Wargamer's Corner

PWAlessi wrote:

Attack at Dawn: North Africa is a new wargame on Steam that dropped today. I was watching a let's play of it and it looked pretty cool. You can play in real time or wego mode.

If anyone grabs it, I'd love to hear impressions. My plate is pretty full right now so I probably won't jump in until closer to the holidays.

I too am interested in this.

PWAlessi wrote:

Attack at Dawn: North Africa is a new wargame on Steam that dropped today. I was watching a let's play of it and it looked pretty cool. You can play in real time or wego mode.

If anyone grabs it, I'd love to hear impressions. My plate is pretty full right now so I probably won't jump in until closer to the holidays.

I have this now and will be checking it out over the next week or so. I'm curious to compare the real time and wego modes. Such a sucker for North Africa I am.

EDIT: Just took a 15-minute break during lunch to complete the first tutorial. Initial impressions are strong. The UI is love at first sight. It feels like a game that has its act together.

Thanks, GB, keep the rest of us addicts informed as you go.

Robear wrote:

Thanks, GB, keep the rest of us addicts informed as you go.

Will do! I'm hoping to have more initial impressions tonight and a video out tomorrow/Friday.

Fire away with questions if you'd like.

(Transparency Disclaimer: It's a review copy.)

Here are some thoughts after about 4 hours of play with Attack at Dawn...

- So far this feels like a high quality operational game that rewards good military tactics.

- I love the attention to detail in the user interface. I've found this a quick game to get into. The tutorials explain the basics, but gameplay is quite intuitive and streamlined for a relatively complex game, with things like command/control and supply in play.

- Hesitate to say too much about the AI yet, but so far so good. Playing the 3rd tutorial, however, I like what I'm seeing from the AI defense (playing on normal). If you don't attack well, this game will punish you. I lost my first attempt on the 3rd tutorial with a poorly conceived attack, then barely won the second time with a much better plan. So yeah, the AI so far on the defense seems to have a good idea what it's doing. I want to see it on the offensive before drawing too many conclusions.

- I've been using the Real Time movement for the tutorials, but am thinking that for larger scenarios the WeGo system might be better. Very much a thinking game, not a reflex twitch type experience. Movement feels similar to Crusader Kings 2 and 3.

- Really like the scenarios and branching campaign opportunities.

- Scenario editor and creator is a nice touch. Maps are HUGE, so lots of potential here.

- Multiplayer beta will be interesting to explore.

(I don't want to pimp my own videos, but I've got a 23-minute overview video up on YT accessible from the YT link in my signature.)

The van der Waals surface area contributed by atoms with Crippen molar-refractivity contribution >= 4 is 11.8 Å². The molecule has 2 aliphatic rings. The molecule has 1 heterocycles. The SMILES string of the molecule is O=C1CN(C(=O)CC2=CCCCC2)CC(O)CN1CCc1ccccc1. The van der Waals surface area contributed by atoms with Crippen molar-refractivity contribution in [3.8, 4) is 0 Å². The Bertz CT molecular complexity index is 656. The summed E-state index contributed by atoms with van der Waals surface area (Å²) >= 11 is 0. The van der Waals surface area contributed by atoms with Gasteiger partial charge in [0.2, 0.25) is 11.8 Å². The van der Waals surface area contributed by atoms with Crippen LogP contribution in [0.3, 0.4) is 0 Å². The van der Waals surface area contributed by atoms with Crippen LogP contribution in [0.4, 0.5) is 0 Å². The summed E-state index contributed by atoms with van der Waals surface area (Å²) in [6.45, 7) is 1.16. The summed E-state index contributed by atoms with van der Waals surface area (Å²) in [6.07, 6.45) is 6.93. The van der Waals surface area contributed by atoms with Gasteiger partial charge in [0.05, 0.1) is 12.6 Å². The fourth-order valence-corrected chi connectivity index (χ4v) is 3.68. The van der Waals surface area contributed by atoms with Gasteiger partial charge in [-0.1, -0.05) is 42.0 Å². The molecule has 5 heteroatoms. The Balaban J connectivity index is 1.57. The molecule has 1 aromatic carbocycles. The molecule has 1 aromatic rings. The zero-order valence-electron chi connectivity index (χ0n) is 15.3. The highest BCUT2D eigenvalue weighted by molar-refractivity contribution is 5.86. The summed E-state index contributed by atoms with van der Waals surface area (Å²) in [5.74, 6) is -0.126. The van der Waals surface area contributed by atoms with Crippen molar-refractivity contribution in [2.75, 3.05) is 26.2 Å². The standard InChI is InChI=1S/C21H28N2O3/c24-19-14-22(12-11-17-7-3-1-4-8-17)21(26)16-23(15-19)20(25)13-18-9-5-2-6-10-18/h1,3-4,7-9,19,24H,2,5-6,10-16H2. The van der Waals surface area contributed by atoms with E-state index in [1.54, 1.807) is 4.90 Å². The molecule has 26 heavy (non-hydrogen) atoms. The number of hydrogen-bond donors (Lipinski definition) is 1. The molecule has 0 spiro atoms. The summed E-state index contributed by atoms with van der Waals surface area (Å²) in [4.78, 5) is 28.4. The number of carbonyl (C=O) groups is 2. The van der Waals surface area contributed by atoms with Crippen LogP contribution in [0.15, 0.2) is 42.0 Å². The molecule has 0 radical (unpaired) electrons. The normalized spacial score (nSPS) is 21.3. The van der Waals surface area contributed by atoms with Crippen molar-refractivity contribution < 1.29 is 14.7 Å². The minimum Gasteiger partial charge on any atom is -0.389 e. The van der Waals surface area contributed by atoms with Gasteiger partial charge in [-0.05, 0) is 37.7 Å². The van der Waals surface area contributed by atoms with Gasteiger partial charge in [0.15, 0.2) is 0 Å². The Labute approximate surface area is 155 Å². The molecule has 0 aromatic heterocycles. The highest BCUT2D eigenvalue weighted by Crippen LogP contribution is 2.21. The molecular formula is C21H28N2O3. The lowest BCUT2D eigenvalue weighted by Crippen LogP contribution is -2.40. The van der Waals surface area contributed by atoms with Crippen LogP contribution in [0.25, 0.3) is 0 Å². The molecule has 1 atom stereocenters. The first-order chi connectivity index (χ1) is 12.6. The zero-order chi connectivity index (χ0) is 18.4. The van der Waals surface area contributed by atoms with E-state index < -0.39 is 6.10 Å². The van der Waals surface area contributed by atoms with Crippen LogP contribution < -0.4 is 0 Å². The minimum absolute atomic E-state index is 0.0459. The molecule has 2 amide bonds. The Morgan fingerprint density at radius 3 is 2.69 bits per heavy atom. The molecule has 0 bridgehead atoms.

Godzilla Blitz wrote:

Here are some thoughts after about 4 hours of play with Attack at Dawn...

- So far this feels like a high quality operational game that rewards good military tactics.

- I love the attention to detail in the user interface. I've found this a quick game to get into. The tutorials explain the basics, but gameplay is quite intuitive and streamlined for a relatively complex game, with things like command/control and supply in play.

- Hesitate to say too much about the AI yet, but so far so good. Playing the 3rd tutorial, however, I like what I'm seeing from the AI defense (playing on normal). If you don't attack well, this game will punish you. I lost my first attempt on the 3rd tutorial with a poorly conceived attack, then barely won the second time with a much better plan. So yeah, the AI so far on the defense seems to have a good idea what it's doing. I want to see it on the offensive before drawing too many conclusions.

- I've been using the Real Time movement for the tutorials, but am thinking that for larger scenarios the WeGo system might be better. Very much a thinking game, not a reflex twitch type experience. Movement feels similar to Crusader Kings 2 and 3.

- Really like the scenarios and branching campaign opportunities.

- Scenario editor and creator is a nice touch. Maps are HUGE, so lots of potential here.

- Multiplayer beta will be interesting to explore.

(I don't want to pimp my own videos, but I've got a 23-minute overview video up on YT accessible from the YT link in my signature.)

Thanks for the update Zilla! I've subscribed to your YT channel too. I'll take a look at the overview video tomorrow.

PWAlessi wrote:

Thanks for the update Zilla! I've subscribed to your YT channel too. I'll take a look at the overview video tomorrow.

Sure thing, thanks!

I'm hoping to start a campaign this weekend, I might try the Allies because I want to see how the Axis execute an attack. So far though, this feels like good quality.

The only little thing that I've noticed is that because of the 2-unit stacking limit sometimes my units will just cancel their orders and sit there. It can be hard to notice that with a bunch of units moving around, and it's messed up my attacks a couple of times. It'd be nice if there were a notification or visual clue somewhere that your troops just said, "Screw it, we're stopping."

If anything, at this point, I feel like the game much be a bit too challenging. I have to play more to draw conclusions, but if you don't coordinate your attack, you really get beat up. Artillery, air, good combinations of ground forces win the day. Run your armor into anti-tank forces, and they will get hammered.

Steam Sale Danger!

War in the East 2 is ... on sale. I've resisted buying it for over 4 hours now. I'm almost home free.

Maybe wait and see how much it’s discounted in the Matrix sale coming up? Or has that already started? You can get a Steam key from them if you buy directly.